Christmas is T minus 48 hours away. Many of us have put on our Out of Office, wrapped our presents, and are preparing for the annual family get together. But when the festive glow fades and you are all cooped up in a living room, a family Christmas dream can quickly turn into a nightmare. We have had plenty of experience dealing with family drama at Christmas so we rounded up some great advice from Social Circle HQ. So here is our guide to surviving your family at Christmas.
Accept them for who they are.
Uncle Nigel may voice a few right wing opinions. Grandma may ask if you have tried ‘batting for the other side’ because you have been single too long. Your brothers may get into a burping competition and Mum’s screams of frustration from the kitchen may be heard from miles around. It is annoying being expected to help clean the kitchen whilst the teens are snapchatting their friends. Just breathe. Offer to help with cooking or even take them out if forty years of mum moaning that ‘she does everything’ is wearing thin.
Whilst we are not saying you should put up with toxic behaviour, it is far easier, for one day, to accept them for who they are and try and see the humour in the situation – any awkward or embarrassing moments will make for a good belly laugh when you meet your friends for post-Christmas drinks. Believe us when we say we all have stories to tell.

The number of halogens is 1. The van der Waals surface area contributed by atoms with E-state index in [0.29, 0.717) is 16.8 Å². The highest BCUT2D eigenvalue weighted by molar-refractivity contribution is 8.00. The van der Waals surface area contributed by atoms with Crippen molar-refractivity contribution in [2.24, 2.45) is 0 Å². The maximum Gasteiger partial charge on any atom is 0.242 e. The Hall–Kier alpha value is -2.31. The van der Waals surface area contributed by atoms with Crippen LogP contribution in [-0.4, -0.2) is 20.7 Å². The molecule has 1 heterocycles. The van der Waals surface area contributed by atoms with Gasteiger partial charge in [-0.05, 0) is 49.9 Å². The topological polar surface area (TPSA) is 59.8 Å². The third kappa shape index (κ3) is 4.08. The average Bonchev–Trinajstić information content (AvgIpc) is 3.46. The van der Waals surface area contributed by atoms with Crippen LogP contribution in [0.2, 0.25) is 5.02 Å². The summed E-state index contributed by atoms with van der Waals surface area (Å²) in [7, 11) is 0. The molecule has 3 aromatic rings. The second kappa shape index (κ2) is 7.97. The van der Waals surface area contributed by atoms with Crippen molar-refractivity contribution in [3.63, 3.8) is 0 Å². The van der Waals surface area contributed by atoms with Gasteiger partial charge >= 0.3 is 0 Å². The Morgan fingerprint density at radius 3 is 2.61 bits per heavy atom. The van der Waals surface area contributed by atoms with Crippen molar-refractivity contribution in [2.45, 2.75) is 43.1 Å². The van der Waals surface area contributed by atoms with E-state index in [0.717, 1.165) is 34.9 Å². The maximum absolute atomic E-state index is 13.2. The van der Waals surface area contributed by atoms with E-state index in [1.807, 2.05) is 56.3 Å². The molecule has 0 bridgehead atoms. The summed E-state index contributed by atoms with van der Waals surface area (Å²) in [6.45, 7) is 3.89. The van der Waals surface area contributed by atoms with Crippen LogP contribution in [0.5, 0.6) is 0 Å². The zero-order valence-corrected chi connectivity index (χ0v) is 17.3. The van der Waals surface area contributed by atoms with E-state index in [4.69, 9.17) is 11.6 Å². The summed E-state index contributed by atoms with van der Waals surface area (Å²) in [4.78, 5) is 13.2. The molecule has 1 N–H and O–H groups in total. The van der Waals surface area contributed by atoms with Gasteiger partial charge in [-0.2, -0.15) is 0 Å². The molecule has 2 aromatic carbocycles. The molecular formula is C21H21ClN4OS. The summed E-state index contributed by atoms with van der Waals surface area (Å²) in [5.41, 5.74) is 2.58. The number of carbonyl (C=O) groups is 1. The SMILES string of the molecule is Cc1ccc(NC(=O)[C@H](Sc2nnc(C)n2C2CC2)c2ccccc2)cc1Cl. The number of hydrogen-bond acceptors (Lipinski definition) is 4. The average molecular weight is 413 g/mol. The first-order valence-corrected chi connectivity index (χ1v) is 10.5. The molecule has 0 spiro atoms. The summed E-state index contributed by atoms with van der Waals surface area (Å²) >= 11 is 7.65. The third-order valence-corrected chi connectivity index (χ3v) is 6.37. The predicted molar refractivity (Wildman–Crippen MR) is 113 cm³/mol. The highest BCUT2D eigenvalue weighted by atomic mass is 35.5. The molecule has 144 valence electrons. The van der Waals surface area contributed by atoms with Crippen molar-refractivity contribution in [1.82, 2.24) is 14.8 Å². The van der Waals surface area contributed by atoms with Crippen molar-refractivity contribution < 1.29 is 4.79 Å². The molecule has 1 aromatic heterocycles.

Invite a friend (and use them as a human shield).
Really this one pays off all round. One of our hosts is often kidnapped by friends who insist she shouldn’t be alone at Christmas. Rather than feeling guilty, she quickly realised she was saving her friends sanity too. Your family suddenly adopt their best behaviour and lavish attention on your friend – which is always appreciated – and you have a wingman/woman to turn to when everything gets a bit much.
Remember that whilst your family may be a deep source of shame for you – your friend loves you for who you are – meaning that they are more likely to help you see the funny side of Aunt Magda’s quirks or point out that your cousins boasts about his promotion or new car may mean he is lacking in other areas. *snigger*
Put yourself first.
The ultimate survival tip is to put your own well-being above any traditions or guilt trips you may have been subjected to. If your family relationships are really strained and toxic then you can make other plans if it is best for your well-being. You could visit friends or even take yourself on holiday. Spend the day on your own if that is what is best for you. (If that feels a bit raw due to a recent break up – read this) If you do go, don’t feel you have to stay – book a hotel nearby if necessary.
Even if you want to see your family – you can still need a little mental break. Take the family dog for a walk. Take a book to read whilst the family watch the same Christmas films for the hundredth time. Go for a nap.
Remember, it is just one or two days, and a great opportunity to make memories with your nearest and dearest. Even if those memories belong in a sitcom.